Like the cup that runneth over, a full bucket gives us positive outlook and renewed energy. Every drop in that bucket makes us stronger and more optimistic.
But an empty bucket poisons our outlook, saps our energy, and undermines our will. That’s why every time someone dips from our bucket, it hurts us.
So we face a choice every moment of every day: We can fill one another’s buckets, or we can dip from them. It’s an important choice – on that profoundly influences our relationships, productivity, health and happiness.
9 out of 10 people say they are more productive when they are around positive people. I know I am. Being around a positive person is contagious; they create energy and help raise the mental well being of those they are around. You can really feel it. You are able to think more clearly, be more creative and get more done. It is the truth. Are the people you are around focusing on the positive or the negative? Have you ever walked away from someone feeling drained? I have. That feeling almost undoubtedly came from them dipping from your bucket. Repeatedly focusing on the negative doesn’t do anyone any good. You have a choice as to whether you will participate or not. I suggest you avoid commiserating – think about it – it is CO MISERY.
They say you have 20,000 to 50,000 individual thoughts every day. These thoughts are driven by the hundreds (or even thousands) of interactions that you have each day. Each interaction has either a positive or a negative feeling or outcome that comes out of it, rarely is it neutral. Not only do you have the ability to make a conscious decision to let these interactions effect you, you also have the ability to shape the outcome of these interactions with your own positive involvement. The book suggestions that the “magic ratio” of positive to negative interactions is 5 to 1. Don’t assume this book is suggesting some sort of Pollyanna outlook, you cannot avoid some negative interactions in terms of discipline for poor behavior – that is clearly necessary at times. It is simply suggesting that most forget (or don’t know how important it is) to adjust their interpersonal interactions to the proper ratio. And, it has some great ideas and guidelines for integrating these concepts into your life.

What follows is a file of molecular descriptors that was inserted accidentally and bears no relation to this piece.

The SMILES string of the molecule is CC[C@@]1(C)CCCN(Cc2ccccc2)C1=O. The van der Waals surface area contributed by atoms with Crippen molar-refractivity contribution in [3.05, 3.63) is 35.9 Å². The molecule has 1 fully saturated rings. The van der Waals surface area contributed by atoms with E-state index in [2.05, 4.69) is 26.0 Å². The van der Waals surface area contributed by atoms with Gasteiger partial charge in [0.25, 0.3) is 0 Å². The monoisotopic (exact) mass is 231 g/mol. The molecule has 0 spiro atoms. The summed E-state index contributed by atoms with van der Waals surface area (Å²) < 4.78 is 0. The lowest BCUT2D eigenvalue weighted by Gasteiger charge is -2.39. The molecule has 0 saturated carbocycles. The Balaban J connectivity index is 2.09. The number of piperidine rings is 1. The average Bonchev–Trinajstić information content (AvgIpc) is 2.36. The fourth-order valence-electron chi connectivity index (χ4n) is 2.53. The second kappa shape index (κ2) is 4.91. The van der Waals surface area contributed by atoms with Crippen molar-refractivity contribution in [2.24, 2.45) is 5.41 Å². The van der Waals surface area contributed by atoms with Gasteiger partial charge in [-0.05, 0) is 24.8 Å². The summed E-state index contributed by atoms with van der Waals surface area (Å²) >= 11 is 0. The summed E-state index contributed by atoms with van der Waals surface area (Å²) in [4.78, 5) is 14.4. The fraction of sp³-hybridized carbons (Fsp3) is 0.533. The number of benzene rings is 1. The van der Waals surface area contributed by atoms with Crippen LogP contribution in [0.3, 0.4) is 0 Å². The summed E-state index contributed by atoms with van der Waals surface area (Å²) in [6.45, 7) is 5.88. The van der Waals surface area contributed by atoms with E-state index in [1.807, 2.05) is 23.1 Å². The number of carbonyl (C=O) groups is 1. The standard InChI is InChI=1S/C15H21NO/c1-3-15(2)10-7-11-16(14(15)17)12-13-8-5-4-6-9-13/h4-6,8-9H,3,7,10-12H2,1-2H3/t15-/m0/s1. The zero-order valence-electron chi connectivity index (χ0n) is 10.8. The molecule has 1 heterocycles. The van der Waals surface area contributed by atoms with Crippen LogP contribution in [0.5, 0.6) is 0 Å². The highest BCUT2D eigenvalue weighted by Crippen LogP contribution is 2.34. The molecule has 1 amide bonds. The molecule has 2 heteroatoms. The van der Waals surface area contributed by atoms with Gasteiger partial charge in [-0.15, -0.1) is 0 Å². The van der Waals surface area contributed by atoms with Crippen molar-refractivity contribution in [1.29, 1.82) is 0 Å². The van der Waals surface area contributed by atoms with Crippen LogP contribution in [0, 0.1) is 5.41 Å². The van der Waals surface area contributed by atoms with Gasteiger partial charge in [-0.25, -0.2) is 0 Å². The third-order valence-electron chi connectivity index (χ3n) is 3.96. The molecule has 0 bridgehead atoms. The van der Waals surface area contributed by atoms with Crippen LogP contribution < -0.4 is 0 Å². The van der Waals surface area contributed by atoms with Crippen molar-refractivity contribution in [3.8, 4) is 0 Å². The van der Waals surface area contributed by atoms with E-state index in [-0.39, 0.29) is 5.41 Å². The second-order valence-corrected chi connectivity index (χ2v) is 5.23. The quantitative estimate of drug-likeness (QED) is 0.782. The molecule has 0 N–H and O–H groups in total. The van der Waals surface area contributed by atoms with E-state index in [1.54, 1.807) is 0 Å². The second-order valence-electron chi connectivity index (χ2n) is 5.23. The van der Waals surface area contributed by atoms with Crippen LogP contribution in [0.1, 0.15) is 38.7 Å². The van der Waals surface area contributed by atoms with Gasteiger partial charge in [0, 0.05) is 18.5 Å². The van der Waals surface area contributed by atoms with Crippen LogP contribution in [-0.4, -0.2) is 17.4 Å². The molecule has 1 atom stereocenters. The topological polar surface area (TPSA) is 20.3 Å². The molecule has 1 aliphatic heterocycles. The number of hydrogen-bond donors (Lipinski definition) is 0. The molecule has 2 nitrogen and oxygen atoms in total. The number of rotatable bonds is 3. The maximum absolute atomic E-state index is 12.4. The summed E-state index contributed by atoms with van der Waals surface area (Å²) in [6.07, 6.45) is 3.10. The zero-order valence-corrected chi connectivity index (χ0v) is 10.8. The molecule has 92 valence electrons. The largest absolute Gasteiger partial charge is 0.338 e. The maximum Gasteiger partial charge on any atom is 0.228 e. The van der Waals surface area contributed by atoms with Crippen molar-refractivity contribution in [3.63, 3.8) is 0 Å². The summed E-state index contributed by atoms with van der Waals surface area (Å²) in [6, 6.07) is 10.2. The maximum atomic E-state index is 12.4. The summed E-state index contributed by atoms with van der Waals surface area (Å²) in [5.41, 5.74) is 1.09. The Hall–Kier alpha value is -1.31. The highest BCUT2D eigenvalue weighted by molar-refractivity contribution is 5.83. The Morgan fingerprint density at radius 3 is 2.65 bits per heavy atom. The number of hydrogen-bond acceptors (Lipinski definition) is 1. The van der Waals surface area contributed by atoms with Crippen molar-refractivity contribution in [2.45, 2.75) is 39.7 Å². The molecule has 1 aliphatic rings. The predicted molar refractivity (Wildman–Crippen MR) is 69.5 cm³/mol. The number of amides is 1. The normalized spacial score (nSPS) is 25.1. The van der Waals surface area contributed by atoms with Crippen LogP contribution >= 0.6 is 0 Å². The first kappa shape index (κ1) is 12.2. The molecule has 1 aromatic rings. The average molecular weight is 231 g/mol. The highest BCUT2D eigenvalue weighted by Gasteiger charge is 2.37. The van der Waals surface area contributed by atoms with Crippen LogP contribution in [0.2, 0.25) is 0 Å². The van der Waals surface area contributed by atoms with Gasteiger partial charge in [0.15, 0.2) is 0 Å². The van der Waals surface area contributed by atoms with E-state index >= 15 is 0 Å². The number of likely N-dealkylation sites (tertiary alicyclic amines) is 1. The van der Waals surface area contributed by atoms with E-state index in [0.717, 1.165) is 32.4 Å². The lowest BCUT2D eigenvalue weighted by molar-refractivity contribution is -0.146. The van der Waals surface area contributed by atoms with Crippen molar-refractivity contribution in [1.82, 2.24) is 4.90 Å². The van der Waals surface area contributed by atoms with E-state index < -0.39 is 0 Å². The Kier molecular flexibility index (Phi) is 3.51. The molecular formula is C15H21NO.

Try keeping a record count for just one day of your interactions with those you work with. Make two columns and draw tic marks for either a positive or a negative outcome of an interaction. How did you stack up?
Buy this book, read it (over and over) and live it.
“Failing to plan is planning to fail.”
– Alan Lakein
“10/90 Rule – The 10 percent of time that you spend planning and organizing your work before you begin will save you as much as 90 percent of time in getting the job done once you get started.”
PLAN EVERYTHING IN ADVANCE!